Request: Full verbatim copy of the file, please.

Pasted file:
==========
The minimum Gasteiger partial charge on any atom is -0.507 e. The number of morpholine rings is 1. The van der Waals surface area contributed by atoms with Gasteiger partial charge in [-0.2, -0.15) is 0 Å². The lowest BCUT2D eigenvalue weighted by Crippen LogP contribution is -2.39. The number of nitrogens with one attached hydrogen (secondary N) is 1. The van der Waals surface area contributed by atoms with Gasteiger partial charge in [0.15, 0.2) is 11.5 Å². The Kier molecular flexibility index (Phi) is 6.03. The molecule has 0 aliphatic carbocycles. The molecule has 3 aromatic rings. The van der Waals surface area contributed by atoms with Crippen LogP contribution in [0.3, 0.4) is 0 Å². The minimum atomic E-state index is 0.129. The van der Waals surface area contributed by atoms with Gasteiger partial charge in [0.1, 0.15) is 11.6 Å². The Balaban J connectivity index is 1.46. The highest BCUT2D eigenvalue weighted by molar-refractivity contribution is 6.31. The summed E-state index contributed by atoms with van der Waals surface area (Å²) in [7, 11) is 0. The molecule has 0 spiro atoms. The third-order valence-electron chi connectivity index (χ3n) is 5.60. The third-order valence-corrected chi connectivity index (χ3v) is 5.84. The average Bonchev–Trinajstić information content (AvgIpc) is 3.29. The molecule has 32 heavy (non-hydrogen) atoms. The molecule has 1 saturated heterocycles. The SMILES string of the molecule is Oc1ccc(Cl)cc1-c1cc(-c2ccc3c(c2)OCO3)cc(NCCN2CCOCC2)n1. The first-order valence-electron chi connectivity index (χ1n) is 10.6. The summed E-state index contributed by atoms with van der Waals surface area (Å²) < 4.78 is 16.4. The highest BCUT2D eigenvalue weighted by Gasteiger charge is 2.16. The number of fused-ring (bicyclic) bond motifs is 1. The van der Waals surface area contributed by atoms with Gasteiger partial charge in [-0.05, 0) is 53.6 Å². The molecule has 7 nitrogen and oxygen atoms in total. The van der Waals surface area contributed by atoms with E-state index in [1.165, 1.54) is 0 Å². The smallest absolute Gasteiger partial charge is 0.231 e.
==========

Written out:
The minimum Gasteiger partial charge on any atom is -0.507 e. The number of morpholine rings is 1. The van der Waals surface area contributed by atoms with Gasteiger partial charge in [-0.2, -0.15) is 0 Å². The lowest BCUT2D eigenvalue weighted by Crippen LogP contribution is -2.39. The number of nitrogens with one attached hydrogen (secondary N) is 1. The van der Waals surface area contributed by atoms with Gasteiger partial charge in [0.15, 0.2) is 11.5 Å². The Kier molecular flexibility index (Phi) is 6.03. The molecule has 0 aliphatic carbocycles. The molecule has 3 aromatic rings. The van der Waals surface area contributed by atoms with Crippen LogP contribution in [0.3, 0.4) is 0 Å². The minimum atomic E-state index is 0.129. The van der Waals surface area contributed by atoms with Gasteiger partial charge in [0.1, 0.15) is 11.6 Å². The Balaban J connectivity index is 1.46. The highest BCUT2D eigenvalue weighted by molar-refractivity contribution is 6.31. The summed E-state index contributed by atoms with van der Waals surface area (Å²) in [7, 11) is 0. The molecule has 0 spiro atoms. The third-order valence-electron chi connectivity index (χ3n) is 5.60. The third-order valence-corrected chi connectivity index (χ3v) is 5.84. The average Bonchev–Trinajstić information content (AvgIpc) is 3.29. The molecule has 32 heavy (non-hydrogen) atoms. The molecule has 1 saturated heterocycles. The SMILES string of the molecule is Oc1ccc(Cl)cc1-c1cc(-c2ccc3c(c2)OCO3)cc(NCCN2CCOCC2)n1. The first-order valence-electron chi connectivity index (χ1n) is 10.6. The summed E-state index contributed by atoms with van der Waals surface area (Å²) < 4.78 is 16.4. The highest BCUT2D eigenvalue weighted by Gasteiger charge is 2.16. The number of fused-ring (bicyclic) bond motifs is 1. The van der Waals surface area contributed by atoms with Gasteiger partial charge in [-0.05, 0) is 53.6 Å². The molecule has 7 nitrogen and oxygen atoms in total. The van der Waals surface area contributed by atoms with E-state index in [1.165, 1.54) is 0 Å². The smallest absolute Gasteiger partial charge is 0.231 e.